for Georgann (Taylor) Turner
March 1, 1951–August 17, 2021
“Dinner and books,” you dubbed our best friend dates,
and while the restaurant might change, it had to be
somewhere in the vicinity of the bookstore—
you picking me up in the mini van that doubled
as kindertransport for your second set of kids,
first fostered, then adopted. The baby seat
in the back rattled without Maggie in it, too quiet
without Max lisping his way through a song
or Emma looking out the window, Ron at home
with them all.
This was your escape, and I got to be part of it.
The food didn’t matter; books did. We’d cruise rows
of shelves like barflies on the hunt, searching for
the just-right specimens to take home for the night,
and perhaps, if it worked out, to keep for a long time.
As we added volumes to the growing bundles
in our arms, we’d find each other in the stacks,
you asking, “Have you read this?” You thought
I’d read everything. But I was not the one who
wintered with Dickens, summered with Austen,
your paperbacks so well-thumbed I bought you
new crisp-paged versions to give the veterans
a break. And while you heartily thanked me,
years later, I found them pristine on your shelves,
realizing your preference for softer, familiar friends.
It stands vacant now, that store we circled like sharks.
Who’d have thought such an institution could disappear?
That you’d be flattened by cancer surgery, followed
by a decade of pain, the metastases chasing you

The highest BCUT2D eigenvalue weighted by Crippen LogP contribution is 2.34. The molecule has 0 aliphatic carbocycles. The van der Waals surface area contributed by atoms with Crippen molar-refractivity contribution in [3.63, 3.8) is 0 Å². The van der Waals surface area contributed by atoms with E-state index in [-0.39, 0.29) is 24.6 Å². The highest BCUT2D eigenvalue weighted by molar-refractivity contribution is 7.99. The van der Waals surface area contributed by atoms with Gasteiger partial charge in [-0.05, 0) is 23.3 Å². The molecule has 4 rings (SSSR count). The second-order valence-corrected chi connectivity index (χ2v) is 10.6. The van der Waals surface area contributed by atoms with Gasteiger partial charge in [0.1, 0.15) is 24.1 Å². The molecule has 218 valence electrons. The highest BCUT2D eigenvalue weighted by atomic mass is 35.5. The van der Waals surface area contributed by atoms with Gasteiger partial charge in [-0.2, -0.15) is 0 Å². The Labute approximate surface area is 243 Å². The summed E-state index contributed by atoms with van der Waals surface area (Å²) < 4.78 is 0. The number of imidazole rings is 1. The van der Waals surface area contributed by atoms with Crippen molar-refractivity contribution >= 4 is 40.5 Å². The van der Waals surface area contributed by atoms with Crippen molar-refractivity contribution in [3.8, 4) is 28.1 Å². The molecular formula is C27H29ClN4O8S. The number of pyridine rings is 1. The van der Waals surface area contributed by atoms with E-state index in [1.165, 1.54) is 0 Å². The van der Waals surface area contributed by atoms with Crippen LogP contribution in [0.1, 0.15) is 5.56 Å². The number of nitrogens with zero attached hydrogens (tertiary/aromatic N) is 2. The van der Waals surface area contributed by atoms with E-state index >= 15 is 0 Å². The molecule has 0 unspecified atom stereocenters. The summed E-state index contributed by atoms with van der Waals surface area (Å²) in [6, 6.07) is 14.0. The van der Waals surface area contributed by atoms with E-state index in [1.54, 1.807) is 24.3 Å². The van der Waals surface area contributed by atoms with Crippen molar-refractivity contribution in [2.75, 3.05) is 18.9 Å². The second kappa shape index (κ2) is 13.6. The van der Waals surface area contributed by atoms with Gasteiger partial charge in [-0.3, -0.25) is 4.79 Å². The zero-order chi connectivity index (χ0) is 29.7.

two states north because, you said, you didn’t want
to die in Elk Grove.
And you didn’t. You’ve hung on all these years,
rewriting the definition of Stage 4, stubbornly
putting the lie to “terminal” in your rental house
by Oyster Bay where the tides ebb and flow
twice daily, where Ron mostly tends to you,
the kids grown, though Maggie and hers live with you.
You delight in your granddaughters, relay their
latest antics when I can get you on the phone.
Now you tell me that you’ve fallen again,
acquired a new shiner. “It’s a real beauty,” you say.
Then, “You should come soon. I have a bookstore
I want to show you.”
And though I don’t know if that shop lives
in your head or in your town, or if you could
stand for an outing to buy books you can
no longer read, it doesn’t matter.
“Yes,” I say into the ether between us.
“Yes, I’ll come.”
Published in Friendship, vol. 3 of the Lifespan series, Pure Slush Books, July 2021
You can listen to Jan reading this poem here.